is kind of like life insurance policy. You don’t think about it very often, but if it becomes necessary, you are sooo glad that it is there. Similarly, it can bring some comfort to know that bankruptcy laws allow an escape if things go bad. This is particularly true for entrepreneurs. Think about it, how many people would be willing to roll the dice and risk it all if there was no way to start over? Before you jump into your next risky venture or even is you are not self employed but are in a position where you are incurring significant debt, it is important to understand that sometimes bankruptcy will not be option. Here are 7 areas where bankruptcy may be off the table.
During your bankruptcy case you will be required to disclose not only all of your debts but all of your assets. Most assets in bankruptcy are exempt – meaning that there is either a state or federal law that protects your stuff. Common exemptions protect things like your household goods, your wedding ring, your retirement accounts, a car, etc. However, sometimes people come to me who are in a serious debt crisis but who have significant assets that are not protected under Arizona’s exemption laws.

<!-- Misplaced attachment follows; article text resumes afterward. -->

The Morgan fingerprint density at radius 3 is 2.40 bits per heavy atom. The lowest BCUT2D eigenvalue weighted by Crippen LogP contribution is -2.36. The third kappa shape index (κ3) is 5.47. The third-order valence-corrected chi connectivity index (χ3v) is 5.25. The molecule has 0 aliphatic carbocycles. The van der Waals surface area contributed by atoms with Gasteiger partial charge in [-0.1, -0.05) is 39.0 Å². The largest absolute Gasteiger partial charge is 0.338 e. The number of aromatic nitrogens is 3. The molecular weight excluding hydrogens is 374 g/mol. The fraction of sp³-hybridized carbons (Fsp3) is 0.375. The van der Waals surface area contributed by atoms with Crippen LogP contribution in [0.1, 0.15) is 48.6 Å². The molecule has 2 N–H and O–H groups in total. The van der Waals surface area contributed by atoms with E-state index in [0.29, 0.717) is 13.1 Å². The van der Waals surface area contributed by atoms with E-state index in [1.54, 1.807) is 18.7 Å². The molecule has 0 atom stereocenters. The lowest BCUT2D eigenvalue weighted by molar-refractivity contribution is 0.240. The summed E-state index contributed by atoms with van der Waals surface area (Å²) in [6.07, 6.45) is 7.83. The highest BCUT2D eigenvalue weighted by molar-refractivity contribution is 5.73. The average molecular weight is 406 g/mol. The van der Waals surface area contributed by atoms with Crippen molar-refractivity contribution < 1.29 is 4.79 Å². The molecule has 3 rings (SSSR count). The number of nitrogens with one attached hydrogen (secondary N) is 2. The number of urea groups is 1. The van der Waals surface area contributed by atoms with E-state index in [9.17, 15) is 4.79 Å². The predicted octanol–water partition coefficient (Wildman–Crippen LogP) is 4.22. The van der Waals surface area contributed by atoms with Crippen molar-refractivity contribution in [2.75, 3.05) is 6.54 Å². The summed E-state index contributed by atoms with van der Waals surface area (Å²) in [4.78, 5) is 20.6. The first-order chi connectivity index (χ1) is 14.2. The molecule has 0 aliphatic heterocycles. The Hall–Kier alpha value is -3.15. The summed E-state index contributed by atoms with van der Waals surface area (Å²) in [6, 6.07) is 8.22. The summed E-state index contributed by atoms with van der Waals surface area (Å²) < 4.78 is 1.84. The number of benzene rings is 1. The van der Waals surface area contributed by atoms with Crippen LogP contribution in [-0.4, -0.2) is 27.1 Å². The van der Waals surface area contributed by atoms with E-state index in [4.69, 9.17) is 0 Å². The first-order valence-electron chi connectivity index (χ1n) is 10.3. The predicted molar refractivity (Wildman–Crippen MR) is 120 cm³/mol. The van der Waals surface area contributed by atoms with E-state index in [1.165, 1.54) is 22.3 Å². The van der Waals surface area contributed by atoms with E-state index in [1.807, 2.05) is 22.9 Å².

If an asset is not protected under Arizona’s exemption laws then in bankruptcy – specifically chapter 7 bankruptcy – there is a good chance you will lose it. The bankruptcy trustee will seize it, sell, it, and give the money to your creditors. If your non-exempt asset is something simple like a small utility trailer or some other minor asset then we can work with the trustee to allow you to keep the asset in exchange for paying the value of the asset to your creditors.
However, sometimes the asset is so valuable or has so much sentimental value that it is not possible to work something out with the trustee without the risk of losing the asset completely. For instance, sometimes a client will come in with land that has been in the family for generations. It is owned free and clear of any liens and has substantial value. A chapter 7 bankruptcy trustee would like nothing better than to sell the land and pay your creditors (and pay the commission they receive for administering your case). The only way around this is to sell the asset for fair market value and then invest the money you receive into an asset that is exempt (like a retirement account).